trails . . . ACTION!
captures highs, lows of running the Iditarod
A Far Distant Place will premiere in Alaska
at 7:30 p.m. Wednesday at the Anchorage Museum of History
and Art. Bouvrie, Plettner and, possibly, Williams will attend.
Cost is $5 per person.
By SANDI GERJEVIC
Daily News reporter
About 1 oclock in the morning, Mike Nosko emerges from the
darkened Iditarod Trail, a frost-stiffened, down-coated wilderness
traveler. He guides his sled dogs to a halt, and as camera lights
find his face, an Iditarod checkpoint volunteer asks his name.
Nosko responds, eyes fixed absently. When asked if hell be
staying long, the musher shakes his head no and then says yes. As
he begins his checkpoint chores, Nosko moves with the slow-motion
resignation of the long-distance musher.
The scene is one of the best in a new documentary film, Iditarod
A Far Distant Place by Alice Dungan Bouvrie,
to premiere in Alaska on Wednesday at the Anchorage Museum of History
Bouvrie, an independent filmmaker from the Boston area, has been
drawn to such diverse subjects as the Chernobyl nuclear power plant
accident and Boston au pairs. She tackled the Iditarod in 1997,
sparked by a Siberian husky named Kenzie.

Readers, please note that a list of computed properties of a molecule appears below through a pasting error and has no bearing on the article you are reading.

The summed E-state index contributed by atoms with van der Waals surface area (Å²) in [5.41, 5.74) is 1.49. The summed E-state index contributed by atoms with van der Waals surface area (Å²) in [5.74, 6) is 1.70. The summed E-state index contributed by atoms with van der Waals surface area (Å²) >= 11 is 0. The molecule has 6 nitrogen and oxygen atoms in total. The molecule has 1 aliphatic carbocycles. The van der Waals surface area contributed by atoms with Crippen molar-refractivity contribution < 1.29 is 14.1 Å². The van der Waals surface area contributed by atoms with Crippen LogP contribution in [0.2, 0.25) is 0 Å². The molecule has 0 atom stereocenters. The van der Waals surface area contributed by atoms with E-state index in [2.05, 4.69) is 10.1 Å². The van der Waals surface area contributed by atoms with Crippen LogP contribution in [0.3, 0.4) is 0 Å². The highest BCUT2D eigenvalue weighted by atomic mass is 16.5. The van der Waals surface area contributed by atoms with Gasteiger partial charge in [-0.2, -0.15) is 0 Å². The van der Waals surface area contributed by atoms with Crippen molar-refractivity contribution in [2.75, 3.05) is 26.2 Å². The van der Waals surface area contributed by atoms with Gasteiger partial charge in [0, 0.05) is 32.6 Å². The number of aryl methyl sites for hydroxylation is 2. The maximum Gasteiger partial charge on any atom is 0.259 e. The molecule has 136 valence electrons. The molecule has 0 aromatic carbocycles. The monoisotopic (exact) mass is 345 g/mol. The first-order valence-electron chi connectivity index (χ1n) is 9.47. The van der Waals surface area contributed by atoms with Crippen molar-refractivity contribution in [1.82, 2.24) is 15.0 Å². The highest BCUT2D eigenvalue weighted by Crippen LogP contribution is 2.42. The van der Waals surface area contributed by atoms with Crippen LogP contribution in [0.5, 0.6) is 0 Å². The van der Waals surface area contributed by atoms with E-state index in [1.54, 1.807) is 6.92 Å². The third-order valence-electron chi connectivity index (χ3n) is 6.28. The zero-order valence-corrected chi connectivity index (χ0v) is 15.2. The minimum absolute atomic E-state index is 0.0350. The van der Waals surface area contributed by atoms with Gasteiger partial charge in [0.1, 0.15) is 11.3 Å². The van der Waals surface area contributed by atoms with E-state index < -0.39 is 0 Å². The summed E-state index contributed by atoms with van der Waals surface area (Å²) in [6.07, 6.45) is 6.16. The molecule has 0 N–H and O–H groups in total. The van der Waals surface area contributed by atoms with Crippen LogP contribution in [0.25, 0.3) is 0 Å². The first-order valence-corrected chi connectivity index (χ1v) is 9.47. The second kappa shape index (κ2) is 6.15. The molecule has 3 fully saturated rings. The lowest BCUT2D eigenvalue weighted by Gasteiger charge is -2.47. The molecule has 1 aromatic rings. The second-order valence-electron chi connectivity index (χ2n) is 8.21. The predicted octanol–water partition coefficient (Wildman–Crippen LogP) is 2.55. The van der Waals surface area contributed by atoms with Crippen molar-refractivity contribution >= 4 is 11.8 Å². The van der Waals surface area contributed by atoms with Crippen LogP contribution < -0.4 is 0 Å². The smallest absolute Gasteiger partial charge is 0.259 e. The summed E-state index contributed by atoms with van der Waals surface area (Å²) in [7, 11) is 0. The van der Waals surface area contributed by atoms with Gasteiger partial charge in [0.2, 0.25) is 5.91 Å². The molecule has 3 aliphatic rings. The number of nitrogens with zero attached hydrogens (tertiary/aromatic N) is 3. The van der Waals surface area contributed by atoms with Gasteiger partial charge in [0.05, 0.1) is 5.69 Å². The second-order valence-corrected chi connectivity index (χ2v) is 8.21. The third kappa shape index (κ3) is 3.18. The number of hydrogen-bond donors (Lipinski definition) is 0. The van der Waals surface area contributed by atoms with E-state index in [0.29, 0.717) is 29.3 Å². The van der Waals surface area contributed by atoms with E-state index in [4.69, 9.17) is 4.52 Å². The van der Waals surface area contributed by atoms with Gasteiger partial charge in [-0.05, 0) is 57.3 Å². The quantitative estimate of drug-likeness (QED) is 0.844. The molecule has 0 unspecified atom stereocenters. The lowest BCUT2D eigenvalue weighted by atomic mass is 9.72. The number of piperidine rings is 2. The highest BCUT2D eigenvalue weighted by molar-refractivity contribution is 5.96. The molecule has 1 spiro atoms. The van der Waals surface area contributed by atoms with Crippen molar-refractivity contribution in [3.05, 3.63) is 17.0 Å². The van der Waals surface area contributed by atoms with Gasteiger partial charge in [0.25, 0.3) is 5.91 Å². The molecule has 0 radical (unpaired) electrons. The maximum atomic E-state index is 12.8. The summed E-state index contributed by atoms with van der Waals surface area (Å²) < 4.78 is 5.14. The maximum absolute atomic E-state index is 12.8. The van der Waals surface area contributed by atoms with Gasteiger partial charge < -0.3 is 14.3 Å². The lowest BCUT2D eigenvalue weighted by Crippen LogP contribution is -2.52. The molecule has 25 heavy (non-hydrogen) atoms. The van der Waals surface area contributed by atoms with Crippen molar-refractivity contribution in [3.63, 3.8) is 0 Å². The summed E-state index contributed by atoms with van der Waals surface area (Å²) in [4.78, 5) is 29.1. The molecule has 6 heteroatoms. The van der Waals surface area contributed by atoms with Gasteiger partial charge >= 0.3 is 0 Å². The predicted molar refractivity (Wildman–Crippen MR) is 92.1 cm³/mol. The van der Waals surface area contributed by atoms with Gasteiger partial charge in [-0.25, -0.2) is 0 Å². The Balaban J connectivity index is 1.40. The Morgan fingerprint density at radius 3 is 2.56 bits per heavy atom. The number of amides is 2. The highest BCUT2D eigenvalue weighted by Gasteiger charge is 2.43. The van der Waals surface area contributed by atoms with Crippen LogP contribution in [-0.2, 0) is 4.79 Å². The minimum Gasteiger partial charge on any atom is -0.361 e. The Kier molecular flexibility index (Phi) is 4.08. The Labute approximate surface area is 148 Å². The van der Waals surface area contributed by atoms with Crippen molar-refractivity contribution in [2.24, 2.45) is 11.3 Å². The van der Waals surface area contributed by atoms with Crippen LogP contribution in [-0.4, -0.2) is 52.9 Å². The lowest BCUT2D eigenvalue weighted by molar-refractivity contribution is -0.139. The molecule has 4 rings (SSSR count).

Bouvrie knew nothing of huskies but acquired Kenzie a few years
ago at the request of her teenage son, Lukas. The boys hankering
for the animal would lead him to raise and race sled dogs on the
New England mushing circuit. In the summer of 1996, Lukas, then
16, came north to hire on as a handler for Nosko. Her sons
experience intrigued Bouvrie, who came to visit the following summer.
When I went up there, I was so impressed with the
organization of the kennel and how clean it was and especially the
relationship that Mike had with his dogs, Bouvrie said.
In her career, Bouvrie, 49, has worked as a directors assistant
on feature films like The Witches of Eastwick
and Field of Dreams. Shes rubbed elbows
with stars like Jack Nicholson, Cher, Susan Sarandon and Kevin Costner.
In Alaska, however, the first time she had a chance to meet well-known
musher Susan Butcher, she shrank away in shyness.
I saw her, but I just couldnt bring myself to
go up and meet her, Bouvrie said. Id
never been so excited in my life to meet anybody as I was to meet
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Iditarod musher Mike Williams speaks about his motivation
in promoting sobriety.